Books, eBooks, and more from Dr. ARUDOU, Debito (click on icon):
UPDATES ON TWITTER: arudoudebito
DEBITO.ORG PODCASTS on iTunes, subscribe free
“LIKE” US on Facebook at http://www.facebook.com/debitoorg
If you like what you read and discuss on Debito.org, please consider helping us stop hackers and defray maintenance costs with a little donation via my webhoster:
All donations go towards website costs only. Thanks for your support!
Hi Blog. On this fateful day in American history, where an utterly unqualified person has just been chosen by the US Electoral College to be the next POTUS, I went to the local library to take out one of James Michener‘s least-read books, “Presidential Lottery: The Reckless Gamble in Our Electoral System” (Random House, 1969). The points he raised back then are just as important now, if not more so.
The opening paragraphs, as always, pull you right in:
“On election day 1968 the United States once again played a reckless game with its destiny. Acting as if it were immune to catastrophe, we conducted one more Presidential election in accordance with rules that were outmoded and inane. This time we were lucky. Next time we might not be. Next time we could wreck our country.
“The dangerous game we play is this. We preserve a system of electing a President which contains so many built-in pitfalls that sooner or later it is bound to destroy us. The system has three major weaknesses. It places the legal responsibility for choosing a President in the hands of an Electoral College, whose members no one knows and who are not bound to vote the way their state votes. If the Electoral College does not produce a majority vote for some candidate, the election is thrown into the House of Representatives, where anything can happen. And it is quite possible that the man who wins the largest popular vote across the nation will not be chosen President, with all the turmoil that this might cause.
“In 1823 Thomas Jefferson, who as we shall see had long and painful experience with this incredible system, described it as, ‘The most dangerous blot on our Constitution, and one which some unlucky chance will some day hit.’ Today the danger is more grave than when Jefferson put his finger on it.” (3-4)
The book goes on to describe Michener’s own experience as a chosen Electoral College member in his state of Pennsylvania, how the process worked for him, and how the tumultuous 1968 Presidential Campaign (Nixon (R) vs. Humphrey (D) vs. George Wallace (I)) could have caused the chaos he described. And for those who remember, Alabama Governor Wallace was that bigot who famously stood in front of the University of Alabama and other school zones in protest of the forcible integration of African-Americans into the segregated South.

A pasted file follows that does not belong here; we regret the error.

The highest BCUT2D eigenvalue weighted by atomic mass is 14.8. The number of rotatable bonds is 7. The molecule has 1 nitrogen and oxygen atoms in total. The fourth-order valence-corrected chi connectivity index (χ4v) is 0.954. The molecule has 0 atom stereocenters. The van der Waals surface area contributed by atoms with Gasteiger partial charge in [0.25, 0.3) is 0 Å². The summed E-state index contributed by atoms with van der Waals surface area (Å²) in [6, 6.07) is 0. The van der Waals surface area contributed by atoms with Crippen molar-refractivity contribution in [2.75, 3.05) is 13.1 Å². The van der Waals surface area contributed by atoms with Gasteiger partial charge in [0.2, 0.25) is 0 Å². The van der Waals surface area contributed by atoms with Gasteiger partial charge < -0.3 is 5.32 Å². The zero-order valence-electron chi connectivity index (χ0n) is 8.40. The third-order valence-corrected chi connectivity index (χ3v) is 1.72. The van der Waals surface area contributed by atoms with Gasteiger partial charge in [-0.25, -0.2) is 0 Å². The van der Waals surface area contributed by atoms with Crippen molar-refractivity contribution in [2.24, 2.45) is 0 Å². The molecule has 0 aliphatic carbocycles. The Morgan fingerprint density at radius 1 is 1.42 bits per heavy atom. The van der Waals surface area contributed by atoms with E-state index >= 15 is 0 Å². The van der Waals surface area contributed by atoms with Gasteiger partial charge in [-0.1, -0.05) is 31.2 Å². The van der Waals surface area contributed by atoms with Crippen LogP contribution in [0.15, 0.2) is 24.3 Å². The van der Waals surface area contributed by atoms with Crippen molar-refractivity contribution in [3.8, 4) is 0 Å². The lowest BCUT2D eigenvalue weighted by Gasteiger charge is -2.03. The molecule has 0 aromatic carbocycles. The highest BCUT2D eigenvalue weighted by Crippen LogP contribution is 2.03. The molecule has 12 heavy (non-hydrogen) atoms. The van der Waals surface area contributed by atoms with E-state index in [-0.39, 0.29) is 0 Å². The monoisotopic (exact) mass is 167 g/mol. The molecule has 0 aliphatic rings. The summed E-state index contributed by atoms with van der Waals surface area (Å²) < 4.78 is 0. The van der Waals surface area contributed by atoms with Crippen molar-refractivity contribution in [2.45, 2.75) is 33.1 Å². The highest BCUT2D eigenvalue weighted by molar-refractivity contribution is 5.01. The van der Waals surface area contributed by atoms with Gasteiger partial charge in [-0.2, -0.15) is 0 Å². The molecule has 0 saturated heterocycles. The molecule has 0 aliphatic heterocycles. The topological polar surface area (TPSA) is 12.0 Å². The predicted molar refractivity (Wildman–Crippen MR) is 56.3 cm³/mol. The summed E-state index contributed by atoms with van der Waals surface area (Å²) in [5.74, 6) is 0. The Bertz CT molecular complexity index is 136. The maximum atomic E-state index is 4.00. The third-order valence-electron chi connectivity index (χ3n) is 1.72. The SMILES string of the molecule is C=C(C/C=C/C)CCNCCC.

As Michener describes in his book, the “winner take all” nature of the Electoral College meant that all Wallace would have had to do is secure 67 Electoral College votes, and neither Nixon nor Humphrey (locked in a close race) would have secured the 270 minimum votes for the Presidency. Then Wallace could assign his votes as he pleased, saying to either candidate, “What will you give me for my votes?” In essence, one would have been able to choose the next President.
Fortunately, that did not come to pass, as Wallace wound up not doing that well. And this time, it’s not a matter of Electoral College voters refusing to follow state electoral outcomes, but rather an election this time where yet again, another popular vote victory is stymied by the Electoral College (the last one being in 2000, with Bush vs. Gore). And there, by dint of the outcomes in few counties in a few battleground states (again, thanks to the “winner take all” nature of the vote, not votes assigned as a proportion of the vote), one man can lose overall by nearly three million votes and still win.
Michener goes on in his book to talk about what happens in the rare cases when the Electoral College is inconclusive, where the vote goes to the House of Representatives; the debacle there pitted American historical icon Thomas Jefferson vs. Aaron Burr, a man so amoral (Michener: “a man without principle …mercurial and undependable… who would later be charged with betrayal of his nation” (27, 30)) that he was essentially the Donald Trump of his day. Jefferson won, but after the House had more than 30 times voting. Again, the right man was chosen, so the Electoral College got let off the hook.
With today’s result, I bet that Michener would be as dismayed to see what little effect the protests about electors “voting their conscience” nationwide had in the end. As Trump himself said, the election was rigged. Perhaps Michener would say that the dangerous vestige of the Electoral College has finally managed to create the catastrophe. Dr. ARUDOU, Debito
Do you like what you read on Debito.org? Want to help keep the archive active and support Debito.org’s activities? We are celebrating Debito.org’s 20th Anniversary in 2016, so please consider donating a little something. More details here.